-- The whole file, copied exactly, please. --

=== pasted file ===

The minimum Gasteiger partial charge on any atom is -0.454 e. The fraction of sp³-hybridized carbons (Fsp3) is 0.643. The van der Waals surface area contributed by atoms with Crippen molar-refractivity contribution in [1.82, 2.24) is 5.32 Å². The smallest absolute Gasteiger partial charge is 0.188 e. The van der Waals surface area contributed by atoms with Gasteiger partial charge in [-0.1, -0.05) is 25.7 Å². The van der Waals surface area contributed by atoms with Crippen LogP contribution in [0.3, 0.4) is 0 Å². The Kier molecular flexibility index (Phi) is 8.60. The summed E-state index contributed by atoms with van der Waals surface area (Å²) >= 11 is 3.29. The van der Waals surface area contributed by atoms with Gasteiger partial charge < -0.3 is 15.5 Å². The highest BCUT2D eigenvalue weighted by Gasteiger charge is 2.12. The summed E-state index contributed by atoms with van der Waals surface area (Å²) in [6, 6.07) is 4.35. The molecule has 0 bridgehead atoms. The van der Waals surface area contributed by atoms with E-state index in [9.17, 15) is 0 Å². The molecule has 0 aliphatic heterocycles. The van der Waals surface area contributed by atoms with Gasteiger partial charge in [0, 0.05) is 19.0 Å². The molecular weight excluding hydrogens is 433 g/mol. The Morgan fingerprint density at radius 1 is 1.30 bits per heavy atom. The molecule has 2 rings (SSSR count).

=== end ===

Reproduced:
The minimum Gasteiger partial charge on any atom is -0.454 e. The fraction of sp³-hybridized carbons (Fsp3) is 0.643. The van der Waals surface area contributed by atoms with Crippen molar-refractivity contribution in [1.82, 2.24) is 5.32 Å². The smallest absolute Gasteiger partial charge is 0.188 e. The van der Waals surface area contributed by atoms with Gasteiger partial charge in [-0.1, -0.05) is 25.7 Å². The van der Waals surface area contributed by atoms with Crippen LogP contribution in [0.3, 0.4) is 0 Å². The Kier molecular flexibility index (Phi) is 8.60. The summed E-state index contributed by atoms with van der Waals surface area (Å²) >= 11 is 3.29. The van der Waals surface area contributed by atoms with Gasteiger partial charge < -0.3 is 15.5 Å². The highest BCUT2D eigenvalue weighted by Gasteiger charge is 2.12. The summed E-state index contributed by atoms with van der Waals surface area (Å²) in [6, 6.07) is 4.35. The molecule has 0 bridgehead atoms. The van der Waals surface area contributed by atoms with E-state index in [9.17, 15) is 0 Å². The molecule has 0 aliphatic heterocycles. The van der Waals surface area contributed by atoms with Gasteiger partial charge in [0, 0.05) is 19.0 Å². The molecular weight excluding hydrogens is 433 g/mol. The Morgan fingerprint density at radius 1 is 1.30 bits per heavy atom. The molecule has 2 rings (SSSR count).